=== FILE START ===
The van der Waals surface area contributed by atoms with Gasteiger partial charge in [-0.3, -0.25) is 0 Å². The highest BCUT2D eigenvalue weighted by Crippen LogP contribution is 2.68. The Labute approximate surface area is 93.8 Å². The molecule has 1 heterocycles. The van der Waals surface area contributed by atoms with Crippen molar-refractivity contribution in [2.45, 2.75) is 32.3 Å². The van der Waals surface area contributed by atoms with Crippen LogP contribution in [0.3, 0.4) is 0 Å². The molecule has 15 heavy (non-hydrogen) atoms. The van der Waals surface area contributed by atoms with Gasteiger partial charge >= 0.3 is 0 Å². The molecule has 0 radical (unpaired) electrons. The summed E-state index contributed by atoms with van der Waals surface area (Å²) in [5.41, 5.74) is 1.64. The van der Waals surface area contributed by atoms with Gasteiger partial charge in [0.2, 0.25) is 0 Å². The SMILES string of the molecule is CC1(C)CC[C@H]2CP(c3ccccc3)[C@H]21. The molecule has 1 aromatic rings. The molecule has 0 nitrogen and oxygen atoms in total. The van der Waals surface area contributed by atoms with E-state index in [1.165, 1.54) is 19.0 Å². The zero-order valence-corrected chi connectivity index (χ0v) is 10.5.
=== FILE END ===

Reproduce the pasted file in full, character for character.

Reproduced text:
The van der Waals surface area contributed by atoms with Gasteiger partial charge in [-0.3, -0.25) is 0 Å². The highest BCUT2D eigenvalue weighted by Crippen LogP contribution is 2.68. The Labute approximate surface area is 93.8 Å². The molecule has 1 heterocycles. The van der Waals surface area contributed by atoms with Crippen molar-refractivity contribution in [2.45, 2.75) is 32.3 Å². The van der Waals surface area contributed by atoms with Crippen LogP contribution in [0.3, 0.4) is 0 Å². The molecule has 15 heavy (non-hydrogen) atoms. The van der Waals surface area contributed by atoms with Gasteiger partial charge >= 0.3 is 0 Å². The molecule has 0 radical (unpaired) electrons. The summed E-state index contributed by atoms with van der Waals surface area (Å²) in [5.41, 5.74) is 1.64. The van der Waals surface area contributed by atoms with Gasteiger partial charge in [0.2, 0.25) is 0 Å². The SMILES string of the molecule is CC1(C)CC[C@H]2CP(c3ccccc3)[C@H]21. The molecule has 1 aromatic rings. The molecule has 0 nitrogen and oxygen atoms in total. The van der Waals surface area contributed by atoms with E-state index in [1.165, 1.54) is 19.0 Å². The zero-order valence-corrected chi connectivity index (χ0v) is 10.5.